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Fixing Pfizer And Your Emails

It's the kind of artwork I'm sure they weren't happy to see at Pfizer headquarters this morning. The torn company logo on the front page of the Newark Star-Ledger business section above the headline, "Signs of Wear and Tear."

The piece rehashessome of the stuff I've been blogging and reporting about recently like the drugmaker's stock price and how it's desperate to find something to replace the megablockbuster Lipitor before it goes off patent in a couple or three years.

But it also delves into the possibility of the company breaking itself up or what I think is the more likely scenario of Pfizer and other big pharmas being forced into a megamerger.

Pfizer also found out yesterday that biotech Gilead Sciences is launching a head-to-head study of GILD's Letairis versus PFE's Viagra for patients with pulmonary arterial hypertension. That's a rare, fatal lung disorder that strikes mostly women in their prime.

Pfizer sells Viagra under the name Revatio (reh-vah-tee-oh) for PAH and it recently bought Encysive Pharmaceuticals which has another PAH drug called Thelin. It's a small, but potentially lucrative market for the company that has the best, most widely-used product.

Pfizer gives me a good transition to some reader emails.

John Chevedden wrote in to remark about the vote tally on a shareholder proposal at last week's PFE annual meeting to split the jobs of Chairman and CEO that got 42 percent support. "This is a surprising result given that the same topic received an average of 26 percent support at major companies in 2007," Chevedden said.

Dr. Charles Barta sent an email regarding my recent post and on-air reporting about the back story to GE's earnings miss in its healthcare unit. Dr. Barta says he was involved with the development and marketing of CT scanners in the early 70s. "The problem with the entire (hospital) equipment industry is that the healthcare crisis will affect them on the downside, as much as increasing healthcare expenditures (much of it unnecessary) created the boom," he wrote.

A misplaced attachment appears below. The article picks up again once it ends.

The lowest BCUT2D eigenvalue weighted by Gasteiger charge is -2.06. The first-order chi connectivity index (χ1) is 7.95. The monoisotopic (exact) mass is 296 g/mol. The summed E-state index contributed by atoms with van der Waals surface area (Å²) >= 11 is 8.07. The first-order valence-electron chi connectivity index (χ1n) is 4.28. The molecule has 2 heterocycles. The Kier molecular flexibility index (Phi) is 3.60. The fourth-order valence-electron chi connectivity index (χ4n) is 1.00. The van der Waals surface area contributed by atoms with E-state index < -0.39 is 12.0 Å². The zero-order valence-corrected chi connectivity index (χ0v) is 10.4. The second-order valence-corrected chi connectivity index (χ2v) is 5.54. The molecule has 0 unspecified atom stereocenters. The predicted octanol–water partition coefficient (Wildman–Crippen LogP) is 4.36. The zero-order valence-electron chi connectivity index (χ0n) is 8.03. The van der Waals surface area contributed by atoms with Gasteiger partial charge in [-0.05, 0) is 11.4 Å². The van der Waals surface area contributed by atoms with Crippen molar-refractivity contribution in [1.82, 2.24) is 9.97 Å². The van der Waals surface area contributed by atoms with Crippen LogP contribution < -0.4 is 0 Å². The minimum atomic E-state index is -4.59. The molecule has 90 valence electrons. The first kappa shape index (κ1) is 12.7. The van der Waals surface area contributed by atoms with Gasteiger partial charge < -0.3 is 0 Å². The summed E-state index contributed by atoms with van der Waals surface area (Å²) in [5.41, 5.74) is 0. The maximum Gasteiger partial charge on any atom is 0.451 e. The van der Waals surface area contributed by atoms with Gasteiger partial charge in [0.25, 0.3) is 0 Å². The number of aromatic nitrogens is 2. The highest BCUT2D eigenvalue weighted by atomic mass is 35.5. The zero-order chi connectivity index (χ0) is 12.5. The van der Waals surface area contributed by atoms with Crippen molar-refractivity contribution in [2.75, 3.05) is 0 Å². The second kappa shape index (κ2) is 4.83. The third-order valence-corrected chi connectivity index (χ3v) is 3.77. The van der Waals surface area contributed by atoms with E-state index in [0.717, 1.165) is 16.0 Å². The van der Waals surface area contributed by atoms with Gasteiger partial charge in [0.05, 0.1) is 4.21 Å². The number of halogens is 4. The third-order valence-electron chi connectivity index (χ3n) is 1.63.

The blog about MannKindand its continued pursuit of an inhalable form of inhalable insulin when everyone else has thrown in the towel generated a lot of emails. A few complained that I ignored Generex . Actually, I did a short feature on them at last year's American Diabetes Association meeting. And, techinically GNBT's product is not an "inhalable" insulin--it's a spray that gets absorbed through the inside of your cheeks. And a couple others disagreed with the claim by David Kliff, editor of "The Diabetic Investor" newsletter, that patients don't have as big a fear of needles as investors might think. Vittorio Nicosia, a Type-2 diabetic who is not insulin dependent, wrote "I HATE NEEDLES!!!" (Not my emphasis.)

The entryI wrote about the FDA's rejection of Merck's niacin-based cholesteroldrug drew this anecdote from Gregory Hohenshil. "I took 500 mg pills of niacin daily for a few weeks in my 20s over 30 years ago and it definitely made (me) red, hot and tingly. Gave it to my brother as he did not believe me. Half-hour later he had the same issues."

Regarding my post yesterday on former Merck Chairman and CEO Dr. Roy Vagelos and his contention that big pharma needs to be more charitable, B. Ketcham sent in this response: "Talk about philanthropic. I recall that when Vagelos retired, Merck GAVE (the caps are Ketcham's) him 500,000 shares as a retirement gift."

And I have to go into the weekend with this gem. Hemang Parekh wrote me yesterday from an email address at a major American bank "complaining" that Dendreonwas listed as one of the companies mentioned in the blog entry.

Our senior editor for blogs tells me it was a computer error, but Mr. Parekh assumed it was a blatant attempt for me to increase pageviews. Here's his subject line: "Your life must suck big time--no readers of your crap?" Then in the text he added, "So you add DNDN as a tag? Get a life scumbag."

Actually, I'm happy to report my pageviews with and without DNDN are increasing. And my life doesn't suck.

Questions? Comments? Pharma@cnbc.com